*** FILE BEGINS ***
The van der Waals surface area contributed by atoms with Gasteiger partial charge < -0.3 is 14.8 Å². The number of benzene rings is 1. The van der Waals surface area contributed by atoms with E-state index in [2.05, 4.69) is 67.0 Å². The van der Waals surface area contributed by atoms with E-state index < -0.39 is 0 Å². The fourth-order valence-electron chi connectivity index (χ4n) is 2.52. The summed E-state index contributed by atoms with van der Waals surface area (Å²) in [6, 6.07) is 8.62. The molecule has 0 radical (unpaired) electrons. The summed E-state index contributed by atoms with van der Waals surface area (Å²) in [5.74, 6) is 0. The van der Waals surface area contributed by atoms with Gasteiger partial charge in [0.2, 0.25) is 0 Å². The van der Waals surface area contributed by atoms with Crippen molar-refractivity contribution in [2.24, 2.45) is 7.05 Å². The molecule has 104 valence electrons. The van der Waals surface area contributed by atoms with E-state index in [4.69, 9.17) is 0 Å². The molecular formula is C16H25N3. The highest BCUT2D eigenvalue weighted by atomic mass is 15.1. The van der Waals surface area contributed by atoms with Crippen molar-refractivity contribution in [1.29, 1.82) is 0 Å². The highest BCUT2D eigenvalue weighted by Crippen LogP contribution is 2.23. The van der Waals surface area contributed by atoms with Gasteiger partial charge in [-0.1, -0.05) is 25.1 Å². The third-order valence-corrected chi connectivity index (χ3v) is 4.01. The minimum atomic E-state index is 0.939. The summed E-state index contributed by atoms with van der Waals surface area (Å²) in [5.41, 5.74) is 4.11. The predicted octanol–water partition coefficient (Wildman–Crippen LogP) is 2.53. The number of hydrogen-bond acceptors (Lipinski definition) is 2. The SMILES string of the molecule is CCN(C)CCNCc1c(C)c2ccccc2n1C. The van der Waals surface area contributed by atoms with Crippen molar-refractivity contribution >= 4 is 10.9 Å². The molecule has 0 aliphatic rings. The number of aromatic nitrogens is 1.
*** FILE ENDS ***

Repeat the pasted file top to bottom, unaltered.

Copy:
The van der Waals surface area contributed by atoms with Gasteiger partial charge < -0.3 is 14.8 Å². The number of benzene rings is 1. The van der Waals surface area contributed by atoms with E-state index in [2.05, 4.69) is 67.0 Å². The van der Waals surface area contributed by atoms with E-state index < -0.39 is 0 Å². The fourth-order valence-electron chi connectivity index (χ4n) is 2.52. The summed E-state index contributed by atoms with van der Waals surface area (Å²) in [6, 6.07) is 8.62. The molecule has 0 radical (unpaired) electrons. The summed E-state index contributed by atoms with van der Waals surface area (Å²) in [5.74, 6) is 0. The van der Waals surface area contributed by atoms with Gasteiger partial charge in [0.2, 0.25) is 0 Å². The van der Waals surface area contributed by atoms with Crippen molar-refractivity contribution in [2.24, 2.45) is 7.05 Å². The molecule has 104 valence electrons. The van der Waals surface area contributed by atoms with E-state index in [4.69, 9.17) is 0 Å². The molecular formula is C16H25N3. The highest BCUT2D eigenvalue weighted by atomic mass is 15.1. The van der Waals surface area contributed by atoms with Crippen molar-refractivity contribution in [1.29, 1.82) is 0 Å². The highest BCUT2D eigenvalue weighted by Crippen LogP contribution is 2.23. The van der Waals surface area contributed by atoms with Gasteiger partial charge in [-0.1, -0.05) is 25.1 Å². The third-order valence-corrected chi connectivity index (χ3v) is 4.01. The minimum atomic E-state index is 0.939. The summed E-state index contributed by atoms with van der Waals surface area (Å²) in [5.41, 5.74) is 4.11. The predicted octanol–water partition coefficient (Wildman–Crippen LogP) is 2.53. The number of hydrogen-bond acceptors (Lipinski definition) is 2. The SMILES string of the molecule is CCN(C)CCNCc1c(C)c2ccccc2n1C. The van der Waals surface area contributed by atoms with Crippen molar-refractivity contribution >= 4 is 10.9 Å². The molecule has 0 aliphatic rings. The number of aromatic nitrogens is 1.